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Fear of heights? Soon, virtual reality may come to your rescue

Fear of heights? Soon, virtual reality may come to your rescue
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Oxford VR, an offshoot of Britain’s University of Oxford, has developed a therapeutic virtual reality (VR) programme to help people overcome their fear of heights, according to research published in medical journal Lancet Psychiatry. 

The VR programme immerses participants in environments such as rescuing a cat from a tree or picking fruits, the report said. 

It was built as part of research at the British university that looked into how virtual therapy could help overcome acrophobia - the fear of heights.

“It is just the most common type of phobia, and one we know a lot of people do not get treatment for despite it impinging on many people’s lives quite a lot,” said Daniel Freeman, co-founder of Oxford VR. 

Freeman is a clinical psychology professor at the university and is the lead author for this research programme.

He pointed out that while earlier approaches used VR to assist with therapies, acrophobia is the first branch of mental health that can be completely tackled with VR even without the presence of a trained therapist.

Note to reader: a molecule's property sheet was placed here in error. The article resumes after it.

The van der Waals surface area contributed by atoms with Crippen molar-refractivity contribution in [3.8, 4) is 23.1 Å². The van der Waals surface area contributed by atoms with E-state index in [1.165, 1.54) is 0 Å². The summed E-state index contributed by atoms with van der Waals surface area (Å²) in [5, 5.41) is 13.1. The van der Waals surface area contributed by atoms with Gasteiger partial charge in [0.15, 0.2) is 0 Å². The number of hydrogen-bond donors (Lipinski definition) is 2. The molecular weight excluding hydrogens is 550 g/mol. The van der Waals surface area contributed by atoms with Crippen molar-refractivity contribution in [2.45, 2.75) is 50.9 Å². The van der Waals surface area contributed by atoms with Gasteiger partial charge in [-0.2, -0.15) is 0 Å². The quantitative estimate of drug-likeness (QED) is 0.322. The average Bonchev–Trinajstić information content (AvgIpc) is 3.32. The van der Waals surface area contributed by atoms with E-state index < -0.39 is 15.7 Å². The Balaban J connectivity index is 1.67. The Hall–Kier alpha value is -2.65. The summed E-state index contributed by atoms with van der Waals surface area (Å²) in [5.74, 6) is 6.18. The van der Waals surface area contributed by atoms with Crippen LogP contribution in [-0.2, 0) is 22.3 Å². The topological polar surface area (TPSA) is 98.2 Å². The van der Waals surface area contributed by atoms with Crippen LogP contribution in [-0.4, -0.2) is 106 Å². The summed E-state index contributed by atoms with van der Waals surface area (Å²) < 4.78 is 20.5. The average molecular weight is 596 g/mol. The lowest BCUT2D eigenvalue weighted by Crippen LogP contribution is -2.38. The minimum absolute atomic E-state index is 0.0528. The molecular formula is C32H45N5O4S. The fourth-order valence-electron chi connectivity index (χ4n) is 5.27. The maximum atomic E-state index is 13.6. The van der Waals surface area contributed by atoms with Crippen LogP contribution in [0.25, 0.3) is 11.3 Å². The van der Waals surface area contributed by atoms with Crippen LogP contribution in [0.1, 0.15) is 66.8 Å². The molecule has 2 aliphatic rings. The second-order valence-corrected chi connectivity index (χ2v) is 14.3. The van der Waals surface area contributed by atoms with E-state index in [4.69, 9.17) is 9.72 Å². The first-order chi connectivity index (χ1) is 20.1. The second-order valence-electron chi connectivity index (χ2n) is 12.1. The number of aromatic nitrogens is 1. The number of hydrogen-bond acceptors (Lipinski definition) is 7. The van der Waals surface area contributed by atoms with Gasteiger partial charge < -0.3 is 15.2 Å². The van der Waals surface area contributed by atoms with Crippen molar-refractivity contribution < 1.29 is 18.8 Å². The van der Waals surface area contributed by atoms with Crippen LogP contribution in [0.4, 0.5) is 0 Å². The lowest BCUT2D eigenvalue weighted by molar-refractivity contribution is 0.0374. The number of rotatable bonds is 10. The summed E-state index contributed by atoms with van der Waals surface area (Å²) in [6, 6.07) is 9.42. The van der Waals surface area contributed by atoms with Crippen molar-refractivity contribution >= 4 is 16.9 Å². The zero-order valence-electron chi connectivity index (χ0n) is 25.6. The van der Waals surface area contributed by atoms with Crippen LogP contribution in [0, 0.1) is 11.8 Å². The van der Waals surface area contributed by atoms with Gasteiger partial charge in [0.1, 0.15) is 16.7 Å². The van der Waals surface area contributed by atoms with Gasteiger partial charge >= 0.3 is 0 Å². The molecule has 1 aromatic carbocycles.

The experiment involved splitting 100 acrophobes into two groups. The first group was asked to put on a headset for half an hour twice or thrice a week for a fortnight. The second group was asked to carry on without treatment so that a comparison could be made.

An avatar coach then guided the subjects through a virtual world, asking them to perform simple activities such as crossing a ramshackle bridge to explore and associate thoughts behind their fear.

Out of the 49 people given therapy, 47 people took at least one VR session with an average of four-and-half sessions for the group. 

More than half the group reported a reduction in fear. 

“What is hugely encouraging here is just the size of the treatment effects - it is really very large,” said Freeman. “We didn’t do a direct comparison, but if you look at the other treatment trials, the results are a lot better.”

The development comes months after the National Institute of Health Research (NIHR), UK announced an investment of £4 million in VR therapy for mental health problems — a project led by Freeman. 

It is currently exploring VR’s therapeutic applications in conditions ranging from clinical depression to schizophrenia, added the report.

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